The Book of Speculation

As Sunny’s regular readers must have surmised by now, I’m not much of a fan of science fiction and I never read books about the supernatural. So much to my surprise, I’ve just finished an occult novel that I thoroughly enjoyed, perhaps because it hovers near the bounds of plausibility. Beyond the bounds for sure, but with quite likeable characters whose relationships are almost believable and whose actions dazzle on page after page. Erika Swyler’s The Book of Speculation in indeed speculative, but in a fascinatingly fantastic way.

The novel opens when an archival librarian receives in the mail a battered old nineteenth-century ledger. Water-damaged and falling apart, the book logs the day-to-day expenditures and events of a traveling circus. An accompanying note indicates that the recipient might find the journal somehow connected to his family. Simon begins reading, and soon begins putting the pieces of his heritage together. His mother, who drowned when she was in her thirties, was a circus performer before she married. There, in the ledger, are more deaths by drowning, always on the same July day, though decades apart.

Apparently this is/was a family of circus performers, generations of them, who had two special skills. First, they could hold their breaths underwater for 10 to 12 minutes. Advertised as mermaids, why did they drown?  Second, they all were fortune tellers, men and women who dealt Tarot cards and foresaw the future. Simon’s acquisition, in fact, contains pictures as well as numbers and narratives, and those pictures are all hand-drawn Tarot cards. What fortune, whose fortune, might they tell?

The Book of Speculation goes back and forth, alternating chapters about Simon’s current life on Long Island with a conjectured narrative from that circus in the past. Swyler smartly handles the unlikely echoes from one generation to the next as well as Simon’s vacillating assumptions about those connections. She also propels her story along by introducing Simon’s sister, another circus performer, another Tarot-dealing woman who can hold her breath under water and who behaves as erratically as her familial predecessors. To make matters worse, the date of their deaths looms just a few days after Enola arrives on Simon’s doorstep. He needs to solve the family curse before the 24th of July.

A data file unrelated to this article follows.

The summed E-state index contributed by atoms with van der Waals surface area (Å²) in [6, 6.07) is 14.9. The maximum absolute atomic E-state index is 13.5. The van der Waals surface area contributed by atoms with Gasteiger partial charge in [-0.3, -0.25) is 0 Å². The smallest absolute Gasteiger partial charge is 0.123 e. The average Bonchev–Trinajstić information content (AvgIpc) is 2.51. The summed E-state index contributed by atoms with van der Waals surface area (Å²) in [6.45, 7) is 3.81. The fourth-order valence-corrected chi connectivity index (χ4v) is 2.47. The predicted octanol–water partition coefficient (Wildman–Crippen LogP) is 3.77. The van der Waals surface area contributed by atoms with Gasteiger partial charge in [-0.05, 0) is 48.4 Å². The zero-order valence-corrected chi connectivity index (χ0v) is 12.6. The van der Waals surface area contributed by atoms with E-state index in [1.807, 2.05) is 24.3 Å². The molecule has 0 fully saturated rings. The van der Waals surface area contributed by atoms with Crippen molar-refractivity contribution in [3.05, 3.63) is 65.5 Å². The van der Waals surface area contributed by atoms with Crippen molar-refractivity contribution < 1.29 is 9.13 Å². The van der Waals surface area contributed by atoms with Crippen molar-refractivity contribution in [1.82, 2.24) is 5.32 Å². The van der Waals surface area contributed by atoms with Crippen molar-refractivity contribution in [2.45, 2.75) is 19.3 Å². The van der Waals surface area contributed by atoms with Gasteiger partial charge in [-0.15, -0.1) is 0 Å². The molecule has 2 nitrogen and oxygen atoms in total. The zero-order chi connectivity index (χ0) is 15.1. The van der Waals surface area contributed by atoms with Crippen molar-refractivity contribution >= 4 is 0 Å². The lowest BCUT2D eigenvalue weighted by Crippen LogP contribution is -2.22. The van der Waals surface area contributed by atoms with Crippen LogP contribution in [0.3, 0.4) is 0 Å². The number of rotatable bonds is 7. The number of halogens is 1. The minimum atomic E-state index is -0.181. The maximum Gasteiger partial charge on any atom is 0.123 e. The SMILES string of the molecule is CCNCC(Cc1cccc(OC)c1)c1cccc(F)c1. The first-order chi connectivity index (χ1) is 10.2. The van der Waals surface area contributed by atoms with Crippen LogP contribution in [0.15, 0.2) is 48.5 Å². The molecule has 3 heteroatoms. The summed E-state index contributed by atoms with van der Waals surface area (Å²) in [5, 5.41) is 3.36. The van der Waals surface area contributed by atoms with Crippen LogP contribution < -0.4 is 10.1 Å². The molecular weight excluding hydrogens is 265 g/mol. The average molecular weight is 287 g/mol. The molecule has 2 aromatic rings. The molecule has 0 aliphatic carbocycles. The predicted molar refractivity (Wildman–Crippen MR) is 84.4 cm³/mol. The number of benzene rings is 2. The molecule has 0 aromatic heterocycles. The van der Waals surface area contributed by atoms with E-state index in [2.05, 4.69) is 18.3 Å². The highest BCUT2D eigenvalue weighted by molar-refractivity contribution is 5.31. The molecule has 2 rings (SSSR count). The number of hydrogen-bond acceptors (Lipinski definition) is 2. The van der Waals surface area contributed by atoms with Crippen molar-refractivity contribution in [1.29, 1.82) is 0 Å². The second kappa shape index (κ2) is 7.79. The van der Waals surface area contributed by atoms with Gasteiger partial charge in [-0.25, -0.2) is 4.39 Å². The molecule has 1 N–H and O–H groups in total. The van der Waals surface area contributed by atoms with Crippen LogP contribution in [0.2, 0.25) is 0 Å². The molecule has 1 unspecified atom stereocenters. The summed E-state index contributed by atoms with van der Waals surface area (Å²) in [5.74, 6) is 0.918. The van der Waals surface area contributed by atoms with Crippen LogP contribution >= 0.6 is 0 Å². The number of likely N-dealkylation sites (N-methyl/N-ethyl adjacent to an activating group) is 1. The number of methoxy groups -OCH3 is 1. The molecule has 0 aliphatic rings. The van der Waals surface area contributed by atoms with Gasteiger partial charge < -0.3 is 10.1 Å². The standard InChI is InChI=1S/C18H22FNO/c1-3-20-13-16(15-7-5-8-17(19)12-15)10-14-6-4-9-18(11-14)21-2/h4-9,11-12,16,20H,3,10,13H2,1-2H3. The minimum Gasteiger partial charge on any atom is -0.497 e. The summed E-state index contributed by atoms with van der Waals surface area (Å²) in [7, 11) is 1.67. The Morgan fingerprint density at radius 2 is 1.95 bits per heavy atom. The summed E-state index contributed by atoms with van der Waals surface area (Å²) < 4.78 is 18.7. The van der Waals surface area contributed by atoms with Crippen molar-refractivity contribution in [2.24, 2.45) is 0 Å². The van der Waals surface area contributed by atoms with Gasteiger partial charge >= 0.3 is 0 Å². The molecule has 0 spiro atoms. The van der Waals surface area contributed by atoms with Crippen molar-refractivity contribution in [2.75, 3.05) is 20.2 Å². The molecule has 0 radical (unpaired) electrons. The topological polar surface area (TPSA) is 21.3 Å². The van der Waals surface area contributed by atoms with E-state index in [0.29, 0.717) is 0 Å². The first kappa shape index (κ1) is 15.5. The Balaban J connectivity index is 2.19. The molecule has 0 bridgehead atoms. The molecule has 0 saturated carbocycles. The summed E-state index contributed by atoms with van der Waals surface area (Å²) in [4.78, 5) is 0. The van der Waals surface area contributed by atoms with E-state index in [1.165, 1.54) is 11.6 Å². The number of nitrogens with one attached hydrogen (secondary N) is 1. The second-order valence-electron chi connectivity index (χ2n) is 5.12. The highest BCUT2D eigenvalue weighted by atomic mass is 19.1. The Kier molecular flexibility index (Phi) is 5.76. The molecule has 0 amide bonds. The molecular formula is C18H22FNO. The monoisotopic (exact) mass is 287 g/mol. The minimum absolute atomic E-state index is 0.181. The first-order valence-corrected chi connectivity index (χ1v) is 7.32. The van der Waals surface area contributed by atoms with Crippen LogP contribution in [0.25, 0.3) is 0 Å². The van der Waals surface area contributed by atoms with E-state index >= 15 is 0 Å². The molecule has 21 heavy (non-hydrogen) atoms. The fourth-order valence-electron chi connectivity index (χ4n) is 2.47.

Tantalizing?  Surprisingly so. I know nothing about what can be told and foreseen by Tarot cards, but Swyler deals the cards well. Not only do the generations reverberate and echo, but the cards, their faces and their combinations, replicate the family fortunes, over and over again. The Book of Speculation finally solves a century-old mystery (maybe that’s why I so liked it, it’s actually a mystery). The satisfying solution comes with consummate rains, with countless turnings of the cards, and with in-depth genealogical research that unearths some surprising family ghosts. Unbelievable, to be sure, but told by Swyler in a realistic, almost logical fashion. Much to my surprise, I’m comfortably recommending this very deep breathless dive into a watery occult world.   – Ann Ronald

The Book of Speculation is Erika Swyler’s debut novel.

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2 Responses to The Book of Speculation

  1. Judy Solomon says:

    Sounds like it would be a book I would enjoy!

  2. Check back with me, Judy. It will soon be in my “you-can-borrow” stack.

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